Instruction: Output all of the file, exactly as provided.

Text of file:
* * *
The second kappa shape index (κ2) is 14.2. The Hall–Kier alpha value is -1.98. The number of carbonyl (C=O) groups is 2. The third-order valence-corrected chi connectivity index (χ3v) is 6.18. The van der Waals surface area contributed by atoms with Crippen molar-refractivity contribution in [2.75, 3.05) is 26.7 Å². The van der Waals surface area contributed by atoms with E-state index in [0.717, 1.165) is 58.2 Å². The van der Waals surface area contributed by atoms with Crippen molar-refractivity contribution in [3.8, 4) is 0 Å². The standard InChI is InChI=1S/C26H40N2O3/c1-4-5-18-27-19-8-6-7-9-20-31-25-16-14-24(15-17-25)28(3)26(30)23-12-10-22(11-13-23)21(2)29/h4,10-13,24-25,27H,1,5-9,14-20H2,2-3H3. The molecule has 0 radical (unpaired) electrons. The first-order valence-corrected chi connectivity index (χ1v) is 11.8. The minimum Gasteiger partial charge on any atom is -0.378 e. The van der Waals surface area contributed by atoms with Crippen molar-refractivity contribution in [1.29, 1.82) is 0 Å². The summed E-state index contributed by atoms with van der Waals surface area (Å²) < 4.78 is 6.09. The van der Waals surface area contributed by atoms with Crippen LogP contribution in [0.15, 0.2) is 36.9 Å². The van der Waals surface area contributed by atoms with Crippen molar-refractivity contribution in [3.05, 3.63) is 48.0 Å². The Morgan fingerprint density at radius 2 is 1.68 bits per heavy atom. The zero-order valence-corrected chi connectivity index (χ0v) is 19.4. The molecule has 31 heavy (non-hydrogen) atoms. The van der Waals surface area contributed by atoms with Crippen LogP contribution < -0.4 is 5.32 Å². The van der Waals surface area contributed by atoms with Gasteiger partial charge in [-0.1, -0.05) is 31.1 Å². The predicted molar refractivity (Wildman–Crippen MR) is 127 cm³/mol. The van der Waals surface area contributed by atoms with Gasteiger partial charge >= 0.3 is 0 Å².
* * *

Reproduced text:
The second kappa shape index (κ2) is 14.2. The Hall–Kier alpha value is -1.98. The number of carbonyl (C=O) groups is 2. The third-order valence-corrected chi connectivity index (χ3v) is 6.18. The van der Waals surface area contributed by atoms with Crippen molar-refractivity contribution in [2.75, 3.05) is 26.7 Å². The van der Waals surface area contributed by atoms with E-state index in [0.717, 1.165) is 58.2 Å². The van der Waals surface area contributed by atoms with Crippen molar-refractivity contribution in [3.8, 4) is 0 Å². The standard InChI is InChI=1S/C26H40N2O3/c1-4-5-18-27-19-8-6-7-9-20-31-25-16-14-24(15-17-25)28(3)26(30)23-12-10-22(11-13-23)21(2)29/h4,10-13,24-25,27H,1,5-9,14-20H2,2-3H3. The molecule has 0 radical (unpaired) electrons. The first-order valence-corrected chi connectivity index (χ1v) is 11.8. The minimum Gasteiger partial charge on any atom is -0.378 e. The van der Waals surface area contributed by atoms with Crippen molar-refractivity contribution in [1.29, 1.82) is 0 Å². The summed E-state index contributed by atoms with van der Waals surface area (Å²) < 4.78 is 6.09. The van der Waals surface area contributed by atoms with Crippen LogP contribution in [0.15, 0.2) is 36.9 Å². The van der Waals surface area contributed by atoms with Crippen molar-refractivity contribution in [3.05, 3.63) is 48.0 Å². The Morgan fingerprint density at radius 2 is 1.68 bits per heavy atom. The zero-order valence-corrected chi connectivity index (χ0v) is 19.4. The molecule has 31 heavy (non-hydrogen) atoms. The van der Waals surface area contributed by atoms with Crippen LogP contribution < -0.4 is 5.32 Å². The van der Waals surface area contributed by atoms with Gasteiger partial charge in [-0.1, -0.05) is 31.1 Å². The predicted molar refractivity (Wildman–Crippen MR) is 127 cm³/mol. The van der Waals surface area contributed by atoms with Gasteiger partial charge >= 0.3 is 0 Å².